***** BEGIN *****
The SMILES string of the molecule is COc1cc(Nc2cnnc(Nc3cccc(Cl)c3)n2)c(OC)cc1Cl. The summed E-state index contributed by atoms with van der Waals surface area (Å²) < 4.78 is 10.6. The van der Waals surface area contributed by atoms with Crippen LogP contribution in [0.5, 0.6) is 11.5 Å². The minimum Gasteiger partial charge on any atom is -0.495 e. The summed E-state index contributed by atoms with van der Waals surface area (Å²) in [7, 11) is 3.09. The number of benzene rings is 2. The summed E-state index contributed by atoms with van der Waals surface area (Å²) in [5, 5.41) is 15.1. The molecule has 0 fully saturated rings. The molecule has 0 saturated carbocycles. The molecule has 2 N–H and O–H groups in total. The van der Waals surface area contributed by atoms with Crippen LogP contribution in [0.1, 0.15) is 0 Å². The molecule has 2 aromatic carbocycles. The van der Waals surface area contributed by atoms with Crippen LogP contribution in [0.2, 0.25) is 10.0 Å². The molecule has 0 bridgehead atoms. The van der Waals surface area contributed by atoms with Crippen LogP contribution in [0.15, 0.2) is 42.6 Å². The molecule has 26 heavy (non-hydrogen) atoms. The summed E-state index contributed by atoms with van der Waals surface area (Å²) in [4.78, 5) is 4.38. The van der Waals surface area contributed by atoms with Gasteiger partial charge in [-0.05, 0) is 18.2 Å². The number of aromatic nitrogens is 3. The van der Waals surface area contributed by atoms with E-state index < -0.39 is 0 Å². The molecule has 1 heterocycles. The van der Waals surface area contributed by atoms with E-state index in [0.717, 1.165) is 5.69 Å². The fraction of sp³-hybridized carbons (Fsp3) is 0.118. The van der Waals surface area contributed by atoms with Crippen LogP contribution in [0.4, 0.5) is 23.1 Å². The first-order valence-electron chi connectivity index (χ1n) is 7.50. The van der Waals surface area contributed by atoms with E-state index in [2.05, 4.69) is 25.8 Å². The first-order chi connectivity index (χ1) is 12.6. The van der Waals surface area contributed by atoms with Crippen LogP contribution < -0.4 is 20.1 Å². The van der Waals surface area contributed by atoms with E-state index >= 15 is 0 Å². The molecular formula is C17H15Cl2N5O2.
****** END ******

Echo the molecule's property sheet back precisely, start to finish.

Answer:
The SMILES string of the molecule is COc1cc(Nc2cnnc(Nc3cccc(Cl)c3)n2)c(OC)cc1Cl. The summed E-state index contributed by atoms with van der Waals surface area (Å²) < 4.78 is 10.6. The van der Waals surface area contributed by atoms with Crippen LogP contribution in [0.5, 0.6) is 11.5 Å². The minimum Gasteiger partial charge on any atom is -0.495 e. The summed E-state index contributed by atoms with van der Waals surface area (Å²) in [7, 11) is 3.09. The number of benzene rings is 2. The summed E-state index contributed by atoms with van der Waals surface area (Å²) in [5, 5.41) is 15.1. The molecule has 0 fully saturated rings. The molecule has 0 saturated carbocycles. The molecule has 2 N–H and O–H groups in total. The van der Waals surface area contributed by atoms with Crippen LogP contribution in [0.1, 0.15) is 0 Å². The molecule has 2 aromatic carbocycles. The van der Waals surface area contributed by atoms with Crippen LogP contribution in [0.2, 0.25) is 10.0 Å². The molecule has 0 bridgehead atoms. The van der Waals surface area contributed by atoms with Crippen LogP contribution in [0.15, 0.2) is 42.6 Å². The molecule has 26 heavy (non-hydrogen) atoms. The summed E-state index contributed by atoms with van der Waals surface area (Å²) in [4.78, 5) is 4.38. The van der Waals surface area contributed by atoms with Gasteiger partial charge in [-0.05, 0) is 18.2 Å². The number of aromatic nitrogens is 3. The van der Waals surface area contributed by atoms with E-state index < -0.39 is 0 Å². The molecule has 1 heterocycles. The van der Waals surface area contributed by atoms with E-state index in [0.717, 1.165) is 5.69 Å². The fraction of sp³-hybridized carbons (Fsp3) is 0.118. The van der Waals surface area contributed by atoms with Crippen LogP contribution in [0.4, 0.5) is 23.1 Å². The first-order valence-electron chi connectivity index (χ1n) is 7.50. The van der Waals surface area contributed by atoms with E-state index in [2.05, 4.69) is 25.8 Å². The first-order chi connectivity index (χ1) is 12.6. The van der Waals surface area contributed by atoms with Crippen LogP contribution < -0.4 is 20.1 Å². The van der Waals surface area contributed by atoms with E-state index >= 15 is 0 Å². The molecular formula is C17H15Cl2N5O2.